It however has provided a meaningful livelihood for its Guardian Monsieur Mmeso, who lacks the courage and conviction of a previous activist Rampholo ‘Çharmza’ Molefe.
Whereas the Press Council of Botswana(PCB), on whose board I sit has not operated ever since its Chairperson Aubrey Lute refused to co-operate with auditors KPMG, who were auditing its books.
Lute is also on record supporting a state sponsored Press Council – rejecting self regulation.
What is more disconcerting in relation to Lute is that he unilaterally signed authorisation for stop orders to the bank account of the former Executive Secretary without seeking board approval.
But he had the audacity to report to the Board that the secretariat was acting unilaterally.
Yet he expected collective responsibility for his sheninagans because he strangely enough enjoyed the support of Dikarabo Ramadubu and Prof Tachilisa Badala Balule.
Robust audits are necessary across the board so we can identify gaps in our structures and implement corrective measures.
Otherwise we will have independent, robust oversight institutions which enjoyed strong stakeholder support rendered irrelevant and dysfunctional because of a few individuals with a delusional sense of personal entitlement.
We need to take strong punitive actions against these self-serving charlatans.
We should not leave them alone to walk off into the sunset.
It does not matter if it is Press Council of Botswana, SAMDEF or MISA-Botswana.
We need to demand certain standards of governance from our representatives.
We demand these standards from the President in his dealings with his subordinates.
What is good for the geese is good for gander.
We now need to eat our own medicine or suffer a credibility problem.
A reputable and respected organization like MISA built over time with members cannot be told that it got donor funding from AED, OSISA and collected over P500,000 from selling property used for back salaries for unspecified work without providing credible or independent assessment by accounting auditors.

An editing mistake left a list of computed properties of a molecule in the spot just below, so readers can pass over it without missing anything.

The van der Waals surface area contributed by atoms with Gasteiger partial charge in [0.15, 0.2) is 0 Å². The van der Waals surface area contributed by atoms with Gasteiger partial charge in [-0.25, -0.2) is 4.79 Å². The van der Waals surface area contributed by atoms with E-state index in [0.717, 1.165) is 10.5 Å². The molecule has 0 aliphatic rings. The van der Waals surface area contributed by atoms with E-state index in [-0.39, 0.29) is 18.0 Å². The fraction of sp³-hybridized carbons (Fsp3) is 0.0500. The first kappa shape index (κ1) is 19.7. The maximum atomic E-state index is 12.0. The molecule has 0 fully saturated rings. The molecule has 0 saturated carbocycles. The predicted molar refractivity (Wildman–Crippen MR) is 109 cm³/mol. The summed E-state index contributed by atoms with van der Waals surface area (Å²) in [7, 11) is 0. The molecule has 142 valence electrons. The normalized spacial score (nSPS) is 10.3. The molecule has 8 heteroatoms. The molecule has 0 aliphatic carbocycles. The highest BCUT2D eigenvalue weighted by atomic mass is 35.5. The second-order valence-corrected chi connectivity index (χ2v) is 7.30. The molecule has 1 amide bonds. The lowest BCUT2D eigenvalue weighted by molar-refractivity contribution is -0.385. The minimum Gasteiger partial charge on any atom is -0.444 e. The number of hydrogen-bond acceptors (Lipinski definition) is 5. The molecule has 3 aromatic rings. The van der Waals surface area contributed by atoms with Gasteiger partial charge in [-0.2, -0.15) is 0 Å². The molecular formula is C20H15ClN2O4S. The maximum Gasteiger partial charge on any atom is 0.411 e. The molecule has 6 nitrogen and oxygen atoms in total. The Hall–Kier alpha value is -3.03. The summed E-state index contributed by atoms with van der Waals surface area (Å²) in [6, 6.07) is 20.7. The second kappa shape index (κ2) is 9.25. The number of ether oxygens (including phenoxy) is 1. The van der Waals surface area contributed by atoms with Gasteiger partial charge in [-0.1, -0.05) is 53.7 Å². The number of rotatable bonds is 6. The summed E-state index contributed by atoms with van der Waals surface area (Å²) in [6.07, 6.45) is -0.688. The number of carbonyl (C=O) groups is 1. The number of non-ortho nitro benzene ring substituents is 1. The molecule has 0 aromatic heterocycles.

MISA-Botswana is not a spaza shop.
It is nobody’s cash cow.
It is owned by us as a collective of media workers from all walks of life.
A position made on its behalf should reflect the collective input of all these stakeholders in the main.
Not a tiny but influential minority of writers with bourgeoisie tendencies with unfettered access to government officials.
Let me put it on record that I convened the meeting where Mmeso, was elected interim President of the BOMAWU.
He has never been appointed President at an AGM and therefore lacks legitimacy.
Ganetsang also voluntarily of his own cognisance stepped down from his involvement in the Editors Forum to join the BDP Communications Sub Committee.
His desire to become MISA-Botswana Chairperson, is very disturbing at a time when we have a Bill approved by Parliament effectively trying to muzzle private media.
We cannot rest on our laurels now and take the few freedoms we enjoy for granted.
We succeeded in getting the AGM postponed.
We gamely outwitted efforts to rig elections.
We now need to build the checks and balances required to prevent a similar set of circumstances to the disgraceful behaviour we saw over the weekend, to protect our rights and privileges into posterity.